International seminar

23 novembre 2021
International seminar
Aula 2, ore 11

Over the past three to four decades, opportunities to study human rights have grown exponentially. Particularly in Europe, although in the Americas, Africa and to a lesser extent, Asia, universities have developed undergraduate courses and graduate degrees in human rights.
Virtually without exception, these programs focus primarily or exclusively on the study of human rights—philosophical grounding, legal and governance theory, doctrine and so on. No doubt, these programs are valuable and have served to expand contemporary understanding of human rights. One consequence of the boom of courses of study in human rights has been the formation of a generation of young professionals who understand basic philosophical principles undergirding human rights, as well as the jurisprudential and doctrinal contours of the law of human rights. That said, these programs, virtually without exception, do not include supervised engagement in human rights practice.
At the same time, universities have developed ‘clinics’, primarily in law schools, which do provide students the opportunity to engage in supervised practice of human rights. At universities in the United States, first, and then in Europe and Latin America, these clinics have been embedded in law schools. It must be noted that these clinics have largely followed the US model, in which clinical work in human rights is restricted to law students and which focus on legal aspects of human rights work.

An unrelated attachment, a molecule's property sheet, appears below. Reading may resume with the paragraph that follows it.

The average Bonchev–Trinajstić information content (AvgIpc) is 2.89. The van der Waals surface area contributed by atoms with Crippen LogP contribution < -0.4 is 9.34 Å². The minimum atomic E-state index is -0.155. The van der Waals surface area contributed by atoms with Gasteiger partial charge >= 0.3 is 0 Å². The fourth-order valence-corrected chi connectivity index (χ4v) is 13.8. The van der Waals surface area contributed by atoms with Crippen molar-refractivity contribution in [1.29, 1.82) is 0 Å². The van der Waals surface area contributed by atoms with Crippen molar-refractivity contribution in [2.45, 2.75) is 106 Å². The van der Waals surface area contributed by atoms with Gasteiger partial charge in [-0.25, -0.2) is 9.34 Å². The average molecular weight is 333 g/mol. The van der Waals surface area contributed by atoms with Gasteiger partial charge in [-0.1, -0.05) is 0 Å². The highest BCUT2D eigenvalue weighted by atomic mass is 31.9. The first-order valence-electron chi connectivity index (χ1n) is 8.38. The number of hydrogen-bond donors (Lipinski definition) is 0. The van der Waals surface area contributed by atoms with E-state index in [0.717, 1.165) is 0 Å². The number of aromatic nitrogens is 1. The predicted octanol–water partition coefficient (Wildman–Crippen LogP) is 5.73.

In the field of human rights, however, most practitioners do not engage in rights defense and promotion through the use of fundamentally legal means. Instead, they rely on factfinding and documentation, advocacy through campaigns in traditional and social media, grass roots organization, and other non-legal methods. Human rights practitioners—whether trained in law and whether they have passed through a legal human rights clinic or not—find that they must learn skills essential to their work as human rights advocates on the job. They realize that there is no place within universities as currently structured to study, critically and comprehensively, the practice of human rights, while engaging in supervised, reflective human rights work. The lone space to think critically about human rights while engaging in supervised rights defense is the law school human rights clinic, whose access is limited to lawyers and whose focus is legal—despite the fact that the overwhelming majority of human rights work is non-legal.

 

Coordina il prof. Roberto Miccù

 

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